VA loans to individual borrowers are simpler than the requirements for VA loans to two or more borrowers. When two or more people are buying a property together, there are different VA rules which may apply in different situations. A military couple – where both spouses are veterans – has a different set of rules, for example, than those which cover underwriting a VA mortgage for two unmarried veterans.
This is because of credit underwriting requirements by the VA rather than any specific policy about who can purchase property with whom.
Credit and income factors are reviewed for each borrower. VA will only guaranty the military member's portion of any home loan between a vet and non-veteran. In addition, civilian co-borrowers must not have a disproportionate share of the financial burden on the VA mortgage. The veteran applicant is expected to have a more or less equal financial stake in the purchase of the property.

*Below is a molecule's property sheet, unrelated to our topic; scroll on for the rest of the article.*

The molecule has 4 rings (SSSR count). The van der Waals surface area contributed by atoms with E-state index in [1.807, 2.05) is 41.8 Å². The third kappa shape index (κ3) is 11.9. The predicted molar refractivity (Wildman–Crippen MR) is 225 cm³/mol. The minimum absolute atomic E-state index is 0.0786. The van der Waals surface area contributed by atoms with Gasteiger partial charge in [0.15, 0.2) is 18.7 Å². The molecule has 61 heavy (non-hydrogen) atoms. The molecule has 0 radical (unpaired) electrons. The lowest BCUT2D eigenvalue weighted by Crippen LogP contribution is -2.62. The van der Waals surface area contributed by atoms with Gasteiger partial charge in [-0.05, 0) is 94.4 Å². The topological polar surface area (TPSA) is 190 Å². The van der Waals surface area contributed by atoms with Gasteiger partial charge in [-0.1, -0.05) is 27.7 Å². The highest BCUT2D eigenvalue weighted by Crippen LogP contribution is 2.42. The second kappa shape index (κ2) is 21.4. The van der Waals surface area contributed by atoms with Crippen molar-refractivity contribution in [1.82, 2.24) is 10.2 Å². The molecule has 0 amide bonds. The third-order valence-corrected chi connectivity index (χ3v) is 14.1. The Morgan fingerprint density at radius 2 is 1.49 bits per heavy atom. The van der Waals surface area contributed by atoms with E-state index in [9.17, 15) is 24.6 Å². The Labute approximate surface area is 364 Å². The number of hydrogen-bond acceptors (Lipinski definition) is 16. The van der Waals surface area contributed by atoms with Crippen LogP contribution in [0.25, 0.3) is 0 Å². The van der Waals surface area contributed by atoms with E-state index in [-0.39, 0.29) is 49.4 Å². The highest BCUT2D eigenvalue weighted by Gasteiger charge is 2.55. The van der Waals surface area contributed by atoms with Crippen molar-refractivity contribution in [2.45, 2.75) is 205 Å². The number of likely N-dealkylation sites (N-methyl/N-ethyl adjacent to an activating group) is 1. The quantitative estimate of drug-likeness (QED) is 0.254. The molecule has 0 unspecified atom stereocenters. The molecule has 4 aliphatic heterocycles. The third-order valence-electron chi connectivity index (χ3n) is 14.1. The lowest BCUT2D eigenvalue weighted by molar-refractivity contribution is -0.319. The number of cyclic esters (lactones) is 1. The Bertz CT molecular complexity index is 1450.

Co-borrowing is not the only area that gets a bit tricky when it comes to multiple borrowers investing in a home. What happens if a couple purchases a home with a VA loan, then experiences a divorce?
Legally, the couple and their lawyers must work out the details of ownership of the property, but for refinancing the home with a VA loan, a civilian, divorced spouse would not be automatically eligible. The military member is required to participate in any VA insured refinancing.
VA rules say, "The spouse cannot get an IRRRL unless the veteran agrees to be obligated on the new loan and commit his or her entitlement to the new loan. A person without entitlement cannot get an IRRRL or any other type of VA loan."
Any civilian co-borrower must seek conventional or FHA refinancing options; the Department of Veterans Affairs will only extend benefits to qualified military veterans. In these situations, if the veteran borrower agrees to use his or her benefits, there is no problem as long as all parties are otherwise qualified for the new loan.